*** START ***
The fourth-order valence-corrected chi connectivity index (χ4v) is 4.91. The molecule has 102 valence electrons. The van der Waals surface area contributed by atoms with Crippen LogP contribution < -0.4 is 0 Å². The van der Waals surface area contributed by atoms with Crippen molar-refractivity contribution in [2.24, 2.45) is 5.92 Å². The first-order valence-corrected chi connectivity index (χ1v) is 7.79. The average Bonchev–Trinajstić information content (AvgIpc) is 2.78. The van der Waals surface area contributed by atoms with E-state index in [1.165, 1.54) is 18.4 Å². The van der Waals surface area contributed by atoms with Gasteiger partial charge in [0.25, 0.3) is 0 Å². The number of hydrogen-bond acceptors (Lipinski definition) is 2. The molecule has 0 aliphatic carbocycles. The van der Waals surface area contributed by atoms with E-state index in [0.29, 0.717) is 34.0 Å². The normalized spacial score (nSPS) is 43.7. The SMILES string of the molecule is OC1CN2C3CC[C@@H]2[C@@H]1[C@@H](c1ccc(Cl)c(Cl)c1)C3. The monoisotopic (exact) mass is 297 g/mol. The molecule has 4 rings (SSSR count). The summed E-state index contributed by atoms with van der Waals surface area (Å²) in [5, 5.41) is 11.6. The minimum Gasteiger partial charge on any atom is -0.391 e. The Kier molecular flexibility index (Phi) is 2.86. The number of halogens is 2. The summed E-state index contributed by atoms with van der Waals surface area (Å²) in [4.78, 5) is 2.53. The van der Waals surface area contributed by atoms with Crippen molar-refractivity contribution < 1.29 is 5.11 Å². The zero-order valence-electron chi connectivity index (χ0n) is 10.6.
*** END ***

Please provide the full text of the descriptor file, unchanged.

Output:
The fourth-order valence-corrected chi connectivity index (χ4v) is 4.91. The molecule has 102 valence electrons. The van der Waals surface area contributed by atoms with Crippen LogP contribution < -0.4 is 0 Å². The van der Waals surface area contributed by atoms with Crippen molar-refractivity contribution in [2.24, 2.45) is 5.92 Å². The first-order valence-corrected chi connectivity index (χ1v) is 7.79. The average Bonchev–Trinajstić information content (AvgIpc) is 2.78. The van der Waals surface area contributed by atoms with E-state index in [1.165, 1.54) is 18.4 Å². The van der Waals surface area contributed by atoms with Gasteiger partial charge in [0.25, 0.3) is 0 Å². The number of hydrogen-bond acceptors (Lipinski definition) is 2. The molecule has 0 aliphatic carbocycles. The van der Waals surface area contributed by atoms with E-state index in [0.29, 0.717) is 34.0 Å². The normalized spacial score (nSPS) is 43.7. The SMILES string of the molecule is OC1CN2C3CC[C@@H]2[C@@H]1[C@@H](c1ccc(Cl)c(Cl)c1)C3. The monoisotopic (exact) mass is 297 g/mol. The molecule has 4 rings (SSSR count). The summed E-state index contributed by atoms with van der Waals surface area (Å²) in [5, 5.41) is 11.6. The minimum Gasteiger partial charge on any atom is -0.391 e. The Kier molecular flexibility index (Phi) is 2.86. The number of halogens is 2. The summed E-state index contributed by atoms with van der Waals surface area (Å²) in [4.78, 5) is 2.53. The van der Waals surface area contributed by atoms with Crippen molar-refractivity contribution < 1.29 is 5.11 Å². The zero-order valence-electron chi connectivity index (χ0n) is 10.6.